Poison Control Center
Seasonal Poisoning Hazards: Fall
Carbon monoxide is a colorless, odorless, dangerous gas. It can be produced by:
- Burning charcoal indoors
- Gas-fueled water heaters
- Heating a home with a gas stove
- Improperly functioning furnaces
- Vehicle exhaust leaks
- Wood stoves
What you need to know about carbon monoxide poisoning:
- Carbon monoxide poisoning causes flu-like symptoms, including headache, nausea, sleepiness and vomiting.
- If you suspect carbon monoxide exposure, call the Poison Control Center immediately.
- Antifreeze tastes sweet. Children or pets may drink large amounts if it is left in an open container or spilled on the pavement.
- Most antifreeze contains ethylene glycol. If swallowed, this chemical can cause severe illness and may lead to death.
- Keep antifreeze products out of the reach of children.
- Keep antifreeze in its original container.
- Always keep pesticides in their original containers. Store them out of the reach and sight of children.
- Read labels carefully, and follow directions for their use.
- Do not follow the label instructions for “What to do for poisonings.” This information may be old and possibly dangerous. In case of ingestion or other exposure, call the Poison Control Center.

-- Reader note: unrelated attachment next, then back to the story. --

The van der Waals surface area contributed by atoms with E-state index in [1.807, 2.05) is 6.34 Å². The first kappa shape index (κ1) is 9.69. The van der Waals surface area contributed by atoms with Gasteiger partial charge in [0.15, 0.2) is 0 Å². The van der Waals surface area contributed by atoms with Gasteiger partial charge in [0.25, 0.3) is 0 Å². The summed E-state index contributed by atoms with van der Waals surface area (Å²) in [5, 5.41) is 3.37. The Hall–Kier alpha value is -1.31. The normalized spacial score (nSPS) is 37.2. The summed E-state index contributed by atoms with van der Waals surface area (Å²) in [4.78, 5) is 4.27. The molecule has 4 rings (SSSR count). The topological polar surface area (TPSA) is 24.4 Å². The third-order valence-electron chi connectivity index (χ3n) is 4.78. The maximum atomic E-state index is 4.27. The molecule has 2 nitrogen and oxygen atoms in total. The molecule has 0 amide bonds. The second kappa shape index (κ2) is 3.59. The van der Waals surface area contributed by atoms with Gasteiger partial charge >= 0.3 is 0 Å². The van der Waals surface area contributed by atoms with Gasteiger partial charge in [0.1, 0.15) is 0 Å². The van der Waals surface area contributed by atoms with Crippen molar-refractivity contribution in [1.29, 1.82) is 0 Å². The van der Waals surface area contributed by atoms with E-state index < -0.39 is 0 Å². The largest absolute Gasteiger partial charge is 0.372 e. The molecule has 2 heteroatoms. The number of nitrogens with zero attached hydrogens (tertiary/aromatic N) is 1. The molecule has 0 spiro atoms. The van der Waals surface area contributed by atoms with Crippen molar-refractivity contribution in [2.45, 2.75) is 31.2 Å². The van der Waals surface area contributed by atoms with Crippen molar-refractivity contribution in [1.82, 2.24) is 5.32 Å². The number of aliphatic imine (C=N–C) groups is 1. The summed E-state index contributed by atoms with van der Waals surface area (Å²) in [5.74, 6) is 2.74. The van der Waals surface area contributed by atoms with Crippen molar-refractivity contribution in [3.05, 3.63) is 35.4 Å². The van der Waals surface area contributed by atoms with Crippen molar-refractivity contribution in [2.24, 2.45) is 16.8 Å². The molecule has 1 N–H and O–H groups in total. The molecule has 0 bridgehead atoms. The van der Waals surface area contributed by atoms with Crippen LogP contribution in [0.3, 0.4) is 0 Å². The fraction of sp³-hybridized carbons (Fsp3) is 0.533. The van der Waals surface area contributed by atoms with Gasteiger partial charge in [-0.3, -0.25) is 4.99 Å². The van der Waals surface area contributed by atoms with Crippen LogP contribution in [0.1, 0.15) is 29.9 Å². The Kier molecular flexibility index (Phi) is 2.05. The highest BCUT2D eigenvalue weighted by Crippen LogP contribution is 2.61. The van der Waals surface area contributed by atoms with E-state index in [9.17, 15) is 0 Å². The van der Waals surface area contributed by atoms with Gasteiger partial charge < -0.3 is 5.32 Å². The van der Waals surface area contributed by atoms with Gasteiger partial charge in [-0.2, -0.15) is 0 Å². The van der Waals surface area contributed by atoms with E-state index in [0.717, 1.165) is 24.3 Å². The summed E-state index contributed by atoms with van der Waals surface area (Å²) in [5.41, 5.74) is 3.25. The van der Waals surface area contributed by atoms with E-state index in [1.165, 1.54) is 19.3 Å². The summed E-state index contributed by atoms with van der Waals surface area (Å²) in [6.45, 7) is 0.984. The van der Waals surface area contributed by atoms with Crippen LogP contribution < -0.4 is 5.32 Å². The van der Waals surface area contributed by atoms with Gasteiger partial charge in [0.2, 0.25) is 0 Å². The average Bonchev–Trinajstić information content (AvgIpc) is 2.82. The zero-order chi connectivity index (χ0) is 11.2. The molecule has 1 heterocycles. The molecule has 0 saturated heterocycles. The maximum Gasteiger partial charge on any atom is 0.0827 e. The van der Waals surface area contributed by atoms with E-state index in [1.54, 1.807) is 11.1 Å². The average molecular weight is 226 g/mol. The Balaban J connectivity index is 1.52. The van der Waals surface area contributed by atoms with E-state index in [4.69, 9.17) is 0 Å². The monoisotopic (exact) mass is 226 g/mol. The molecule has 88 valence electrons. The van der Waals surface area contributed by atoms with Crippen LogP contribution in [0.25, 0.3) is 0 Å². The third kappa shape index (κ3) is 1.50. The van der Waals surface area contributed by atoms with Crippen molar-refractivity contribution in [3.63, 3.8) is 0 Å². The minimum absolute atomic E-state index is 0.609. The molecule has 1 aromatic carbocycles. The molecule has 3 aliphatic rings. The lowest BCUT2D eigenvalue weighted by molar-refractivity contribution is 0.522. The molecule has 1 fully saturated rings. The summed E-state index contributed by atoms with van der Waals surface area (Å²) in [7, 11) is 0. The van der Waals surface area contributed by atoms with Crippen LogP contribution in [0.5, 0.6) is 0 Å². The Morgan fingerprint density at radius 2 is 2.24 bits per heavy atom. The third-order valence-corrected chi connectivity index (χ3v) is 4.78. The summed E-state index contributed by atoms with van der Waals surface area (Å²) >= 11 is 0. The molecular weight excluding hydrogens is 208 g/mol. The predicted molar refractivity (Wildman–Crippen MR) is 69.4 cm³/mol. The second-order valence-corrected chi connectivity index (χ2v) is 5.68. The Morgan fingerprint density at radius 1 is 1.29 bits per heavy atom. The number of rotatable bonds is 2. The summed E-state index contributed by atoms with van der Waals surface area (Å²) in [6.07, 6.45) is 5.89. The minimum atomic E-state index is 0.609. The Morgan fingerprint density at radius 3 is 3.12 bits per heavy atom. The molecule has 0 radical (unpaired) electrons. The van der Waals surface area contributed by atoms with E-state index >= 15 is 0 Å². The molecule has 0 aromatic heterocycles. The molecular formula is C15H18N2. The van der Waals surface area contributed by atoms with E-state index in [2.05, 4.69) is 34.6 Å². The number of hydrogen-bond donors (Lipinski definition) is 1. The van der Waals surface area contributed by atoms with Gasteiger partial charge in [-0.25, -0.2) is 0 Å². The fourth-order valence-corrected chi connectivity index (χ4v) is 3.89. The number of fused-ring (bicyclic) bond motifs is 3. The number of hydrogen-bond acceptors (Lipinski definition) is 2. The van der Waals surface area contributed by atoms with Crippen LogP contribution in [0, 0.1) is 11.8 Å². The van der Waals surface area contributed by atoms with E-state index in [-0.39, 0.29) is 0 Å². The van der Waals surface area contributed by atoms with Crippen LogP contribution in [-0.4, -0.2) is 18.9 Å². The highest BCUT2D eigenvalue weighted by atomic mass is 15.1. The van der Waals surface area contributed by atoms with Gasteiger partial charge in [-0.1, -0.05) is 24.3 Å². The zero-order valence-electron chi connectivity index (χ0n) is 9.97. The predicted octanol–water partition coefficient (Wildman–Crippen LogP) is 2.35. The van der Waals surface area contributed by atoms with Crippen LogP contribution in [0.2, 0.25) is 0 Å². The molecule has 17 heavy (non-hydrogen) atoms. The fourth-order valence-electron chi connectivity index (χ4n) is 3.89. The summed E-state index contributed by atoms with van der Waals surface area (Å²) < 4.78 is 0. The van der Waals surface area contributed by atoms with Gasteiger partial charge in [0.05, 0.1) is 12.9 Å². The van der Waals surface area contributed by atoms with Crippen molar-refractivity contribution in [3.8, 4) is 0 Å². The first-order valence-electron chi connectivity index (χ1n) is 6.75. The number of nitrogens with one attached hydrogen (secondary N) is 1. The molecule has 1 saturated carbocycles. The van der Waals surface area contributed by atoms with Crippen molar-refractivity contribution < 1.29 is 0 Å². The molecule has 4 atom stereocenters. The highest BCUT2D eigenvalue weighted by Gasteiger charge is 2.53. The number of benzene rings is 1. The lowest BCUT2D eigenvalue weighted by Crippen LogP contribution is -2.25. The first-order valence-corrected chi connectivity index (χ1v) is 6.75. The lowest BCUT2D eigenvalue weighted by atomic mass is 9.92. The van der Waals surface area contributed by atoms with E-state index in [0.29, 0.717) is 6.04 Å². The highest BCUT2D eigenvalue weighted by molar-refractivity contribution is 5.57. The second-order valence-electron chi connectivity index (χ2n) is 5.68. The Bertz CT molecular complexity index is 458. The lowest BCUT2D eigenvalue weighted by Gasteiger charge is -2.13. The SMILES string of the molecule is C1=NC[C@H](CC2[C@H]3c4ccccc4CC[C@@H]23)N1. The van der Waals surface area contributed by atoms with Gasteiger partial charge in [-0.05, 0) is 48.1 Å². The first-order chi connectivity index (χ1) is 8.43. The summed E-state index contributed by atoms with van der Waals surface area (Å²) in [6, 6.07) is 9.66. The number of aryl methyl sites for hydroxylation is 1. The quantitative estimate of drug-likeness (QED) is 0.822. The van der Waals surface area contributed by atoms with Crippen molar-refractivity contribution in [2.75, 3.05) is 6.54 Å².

- If pesticides get on the skin or in the eyes, rinse for 15 minutes with lukewarm water. Then call the Poison Control Center.
- Fertilizer dust and particles are irritating to the eyes. Flush the eye with water for 15 minutes if exposed.
- Keep children and pets out of the area when using fertilizer. If eaten, fertilizers can cause nausea, vomiting and diarrhea.
24-hour Poison Control Center hotline:
- Check treats thoroughly before allowing children to eat them.
- Keep treats away from pets. Some, such as chocolate, can be poisonous to pets.
- Check wrappers for holes, tears and signs of rewrapping or tampering.
- Throw away unwrapped candy or fruits.
- Be watchful of glow sticks and jewelry. If one breaks, avoid skin contact and swallowing of the liquid.
- Keep face painting materials out of the reach of small children.
- Dress children in light-colored clothing, short enough to prevent tripping.
- Apply reflective tape for added safety.
- Make sure children can see well enough through facemasks to prevent falls.